The other evening I was scrolling through a few old pics. As you might’ve guessed, these were pictures of food, specifically of dishes I had created and served from my restaurant at the culinary school where I used to teach. One of the plates that caught my attention was an appetizer: preserved lemon falafel in mini pita pockets. Wow! What a cool dish! (I gave you the falafel recipe last week, so you can guess where I’m headed.)
Back in those days, my most difficult chore was finding enough projects to keep my students fully engaged. Imagine running a restaurant that averaged only 30 to 40 covers a day and was only open for lunch two days a week. I usually had a class of 8-12 students, so I designed menus in which everything was produced in-house from scratch. I’m sure this doesn’t sound like much for most people who aren’t industry veterans, since many restaurants—especially chains—toss around the claim “made from scratch daily” like so many dirty napkins. Meanwhile, their prep guy opens two more No. 10 cans of their “made from scratch” product.
My students actually did produce everything in-house. They fabricated meats from subprimal parts. They emulsified eggs and oil to make mayonnaise. They produced all breads required for lunch service. There were no idle hands in my kitchen.
Producing yeast breads in most working restaurant kitchens is a nearly impossible task for two main reasons: lack of space and lack of skilled labor. As a result, bread is much cheaper to purchase than produce. My current restaurant is no different. For example, the volume of pita bread I go through daily is almost overwhelming. While pushing through a big rush, I might use 8 to 10 dozen in an hour.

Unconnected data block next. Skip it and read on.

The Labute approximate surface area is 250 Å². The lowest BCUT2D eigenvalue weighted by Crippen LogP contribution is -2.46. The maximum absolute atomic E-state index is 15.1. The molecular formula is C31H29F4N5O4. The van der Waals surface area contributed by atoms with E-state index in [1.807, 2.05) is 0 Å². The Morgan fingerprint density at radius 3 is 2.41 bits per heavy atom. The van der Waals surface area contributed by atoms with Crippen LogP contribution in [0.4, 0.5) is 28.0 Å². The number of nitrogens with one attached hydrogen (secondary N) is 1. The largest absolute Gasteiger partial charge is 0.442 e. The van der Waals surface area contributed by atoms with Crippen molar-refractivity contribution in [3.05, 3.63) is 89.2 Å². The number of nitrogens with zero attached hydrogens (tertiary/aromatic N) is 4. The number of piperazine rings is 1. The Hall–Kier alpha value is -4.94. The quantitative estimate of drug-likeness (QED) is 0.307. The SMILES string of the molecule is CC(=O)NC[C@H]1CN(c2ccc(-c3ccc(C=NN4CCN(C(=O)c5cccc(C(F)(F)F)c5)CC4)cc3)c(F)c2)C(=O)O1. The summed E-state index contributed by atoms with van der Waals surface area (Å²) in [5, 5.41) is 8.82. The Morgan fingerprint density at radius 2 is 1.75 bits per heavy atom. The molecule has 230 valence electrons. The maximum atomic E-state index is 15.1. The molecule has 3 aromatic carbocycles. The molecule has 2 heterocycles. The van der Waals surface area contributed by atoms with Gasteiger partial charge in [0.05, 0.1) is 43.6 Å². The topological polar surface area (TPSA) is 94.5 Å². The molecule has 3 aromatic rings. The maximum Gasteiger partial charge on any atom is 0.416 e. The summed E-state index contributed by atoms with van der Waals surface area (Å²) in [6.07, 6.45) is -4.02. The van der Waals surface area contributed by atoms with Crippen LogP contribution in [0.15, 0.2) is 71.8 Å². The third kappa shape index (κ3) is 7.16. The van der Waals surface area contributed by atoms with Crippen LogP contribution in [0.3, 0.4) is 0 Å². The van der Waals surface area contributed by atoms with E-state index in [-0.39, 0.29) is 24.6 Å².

This shouldn’t dissuade you, an intrepid adventurous home cook, from experiencing the joy of producing homemade (i.e., made in your home) pita or any other yeast bread.
Pita is a typical yeast-risen flatbread with origins in the Middle East and Mediterranean, enjoyed in many ways. It can be a wrapper, like a tortilla; it can be a container holding ingredients within its pouch like a kangaroo; or it can be a scoop for savory dips. At its core, pita consists of wheat flour, yeast, water and salt. These are simply mixed, kneaded and allowed to rise.
The main difference between a pita with a pocket and one without is the cooking method. The trick to creating a pocket is steam. The best way to create steam is to use high temperatures in a hot oven. The other method is to cook the pita on a hot griddle. Either way, the result is fabulous. Give this dough a try and use last week’s falafel recipe to find a little nirvana in your own home.
CHEF BILL’S PITA BREAD
• 3 cups all-purpose flour
• 2 tsp. instant yeast
• 1 tsp. baking powder
• 2 tsp. sugar
• 1-1/2 tsp. salt
• 1 cup warm water (90˚F)
• 2 Tbsp. olive oil
1. In a large mixing bowl, combine ingredients, mix with a wooden spoon to form a shaggy/rough dough. Turn out on a floured surface.
2. Knead the dough for about five minutes.
3. Put dough in lightly greased bowl, let rest 1 hour; it’ll become quite puffy, though it may not double in bulk.
4. Turn dough onto lightly oiled work surface; divide into 12 pieces.
5. Roll 2 to 4 pieces into 3- to 4-inch circles.
6. Put circles on lightly greased baking sheet; let rest, uncovered, 15 minutes. Preheat oven to 500°F.
7. Place baking sheet on oven’s lowest rack; bake for 5 minutes; they should puff up.
8. Transfer baking sheet to oven’s middle-to-top rack, bake for an additional 2 minutes or until pitas have browned.